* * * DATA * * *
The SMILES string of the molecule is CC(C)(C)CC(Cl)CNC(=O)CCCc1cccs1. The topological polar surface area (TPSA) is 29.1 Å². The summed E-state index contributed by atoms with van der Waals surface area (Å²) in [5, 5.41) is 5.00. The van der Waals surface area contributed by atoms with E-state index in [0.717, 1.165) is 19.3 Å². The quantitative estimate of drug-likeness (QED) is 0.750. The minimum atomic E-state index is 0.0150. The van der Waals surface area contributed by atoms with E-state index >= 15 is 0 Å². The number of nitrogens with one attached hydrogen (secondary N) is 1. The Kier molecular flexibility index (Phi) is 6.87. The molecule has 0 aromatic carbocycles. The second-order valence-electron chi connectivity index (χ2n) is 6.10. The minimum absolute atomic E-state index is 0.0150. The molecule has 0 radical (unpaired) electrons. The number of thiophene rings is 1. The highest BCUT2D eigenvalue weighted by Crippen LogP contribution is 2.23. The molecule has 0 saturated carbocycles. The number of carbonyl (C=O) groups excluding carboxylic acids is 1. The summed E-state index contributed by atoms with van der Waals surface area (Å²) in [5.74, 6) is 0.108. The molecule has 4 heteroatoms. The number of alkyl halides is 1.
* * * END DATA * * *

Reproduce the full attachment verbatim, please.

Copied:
The SMILES string of the molecule is CC(C)(C)CC(Cl)CNC(=O)CCCc1cccs1. The topological polar surface area (TPSA) is 29.1 Å². The summed E-state index contributed by atoms with van der Waals surface area (Å²) in [5, 5.41) is 5.00. The van der Waals surface area contributed by atoms with E-state index in [0.717, 1.165) is 19.3 Å². The quantitative estimate of drug-likeness (QED) is 0.750. The minimum atomic E-state index is 0.0150. The van der Waals surface area contributed by atoms with E-state index >= 15 is 0 Å². The number of nitrogens with one attached hydrogen (secondary N) is 1. The Kier molecular flexibility index (Phi) is 6.87. The molecule has 0 aromatic carbocycles. The second-order valence-electron chi connectivity index (χ2n) is 6.10. The minimum absolute atomic E-state index is 0.0150. The molecule has 0 radical (unpaired) electrons. The number of thiophene rings is 1. The highest BCUT2D eigenvalue weighted by Crippen LogP contribution is 2.23. The molecule has 0 saturated carbocycles. The number of carbonyl (C=O) groups excluding carboxylic acids is 1. The summed E-state index contributed by atoms with van der Waals surface area (Å²) in [5.74, 6) is 0.108. The molecule has 4 heteroatoms. The number of alkyl halides is 1.